What are the myths and facts of kleptomania?

Kleptomania Myths and Facts: Kleptomania is usually a recurring voluntary urge to steal, without considering needs or interests.

Kleptomania is not the same as shoplifting. Most shoplifters do it because they want something, need it, or can’t afford it, or because of pressure from their peers, as in the case of certain boy shoplifters. .. However, kleptomania leads to theft as a result of impulsive dysregulation. This can affect people of all ages. Impulsive dysregulation is a mental illness characterized by an impulse or the inability to sustain it, and as a result, behave in a dangerous or destructive manner. People in such a state recognize that acting on their own impulses can harm themselves and others, but resisting or stopping their behavior. You can not.

Shoplifting occurs frequently, but actual kleptomania is rare (0.3-0.6% of the general population). It is estimated that kleptomania affects 4% to 24% of shoplifters. This condition is characterized by secrecy and dishonesty, so it is impossible to determine the exact number of people suffering from it. Females are more prone to kleptomania than men.

Kleptomania Myths and Facts: Causes of kleptomania

The specific cause of kleptomania remains unknown. Researchers are investigating possible associations with impulsive dysregulation such as kleptomania and neurotransmitters. Neurotransmitters are chemicals that allow nerve cells in the brain to communicate with each other. Imbalances in these substances can impair the brain’s ability to control impulses. Great stress is believed to be the cause of impulsive behavior.

Dopamine, the “happy” hormone, plays a role in the onset of kleptomania. Dopamine is a neurotransmitter that plays an important role in our brain’s reward system, and its release is associated with pleasure. As a result, the joy and fulfillment experienced by kleptomania during the act of stealing promotes periodic indulgence in the act.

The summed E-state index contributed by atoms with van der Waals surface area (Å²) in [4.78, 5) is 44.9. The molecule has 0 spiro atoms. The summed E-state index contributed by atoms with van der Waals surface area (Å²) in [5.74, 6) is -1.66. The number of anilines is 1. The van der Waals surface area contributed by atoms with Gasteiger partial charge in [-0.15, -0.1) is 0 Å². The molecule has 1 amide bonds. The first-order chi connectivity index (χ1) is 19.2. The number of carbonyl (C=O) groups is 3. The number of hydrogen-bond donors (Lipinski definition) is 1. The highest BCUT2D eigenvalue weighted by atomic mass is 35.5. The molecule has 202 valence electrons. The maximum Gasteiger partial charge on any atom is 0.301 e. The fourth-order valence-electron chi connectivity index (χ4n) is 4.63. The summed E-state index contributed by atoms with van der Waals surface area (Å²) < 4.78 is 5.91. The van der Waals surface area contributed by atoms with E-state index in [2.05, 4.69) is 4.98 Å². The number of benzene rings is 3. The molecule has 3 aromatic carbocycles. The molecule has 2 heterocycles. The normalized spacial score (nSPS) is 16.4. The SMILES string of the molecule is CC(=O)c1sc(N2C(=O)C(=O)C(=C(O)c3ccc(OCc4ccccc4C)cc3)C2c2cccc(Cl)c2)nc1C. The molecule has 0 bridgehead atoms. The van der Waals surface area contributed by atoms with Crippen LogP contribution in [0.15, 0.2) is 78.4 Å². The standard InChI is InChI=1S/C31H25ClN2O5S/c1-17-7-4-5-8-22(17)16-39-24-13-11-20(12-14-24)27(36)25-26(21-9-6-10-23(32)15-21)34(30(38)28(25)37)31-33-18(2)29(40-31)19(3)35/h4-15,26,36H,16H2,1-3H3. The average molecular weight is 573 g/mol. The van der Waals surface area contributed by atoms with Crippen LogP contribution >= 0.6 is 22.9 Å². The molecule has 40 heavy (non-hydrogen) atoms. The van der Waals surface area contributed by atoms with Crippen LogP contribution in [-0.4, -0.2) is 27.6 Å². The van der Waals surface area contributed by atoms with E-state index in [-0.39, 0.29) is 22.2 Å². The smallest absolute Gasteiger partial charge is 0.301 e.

In addition to dopamine, serotonin is another hormone associated with the development of kleptomania. Serotonin is a neurotransmitter that governs our mood and well-being. As a result, low serotonin levels and high dopamine levels increase the risk of developing kleptomania.

Kleptomania often suffers from a variety of mental illnesses. Depression, anxiety, eating disorders, and drug addiction are the most common. This means that there may be a link between these illnesses and the onset of kleptomania.

Symptoms of kleptomania

Kleptomania will feel extreme remorse and guilt after the act of stealing. Along with that, the common symptoms are:

  • I can’t resist the temptation to steal objects frequently.
  • The purpose of stealing is not for personal gain or the monetary value of the item.
  • Stealing is not a way of expressing personal anger, retaliation, or rebellion.
  • Other illnesses are not the cause of theft (eg conduct disorder, antisocial personality disorder, major depressive disorder)
  • In the event of theft, the patient feels joy, fulfillment, or relaxation.

Kleptomania myths and facts

Kleptomania is often mistaken for a simple act of shoplifting. It’s not just about stealing for personal gain or joy. The general myths and facts about kleptomania are:

  • Shoplifters are called kleptomania.

People who suffer from kleptomania indulge in shoplifting, but they are not like regular shoplifters. Unlike other shoplifters, they do not pre-organize robbers, profit, take accurate revenge, or show rebellion. They usually steal the spurs of the moment without planning or asking for the help of others.

  • Kleptomania is a symptom of hysteria.

This impulsive dysregulation, like many other mental illnesses of the late 19th and early 20th centuries, was thought to be caused by female reproductive disorders. This is currently proven to be incorrect.

Kleptomania is terrible. People of all ages, genders, and life walks can suffer from this condition. Fortunately, many of the stigma associated with mental illness has disappeared due to modern psychology, and people can now receive appropriate treatment when needed.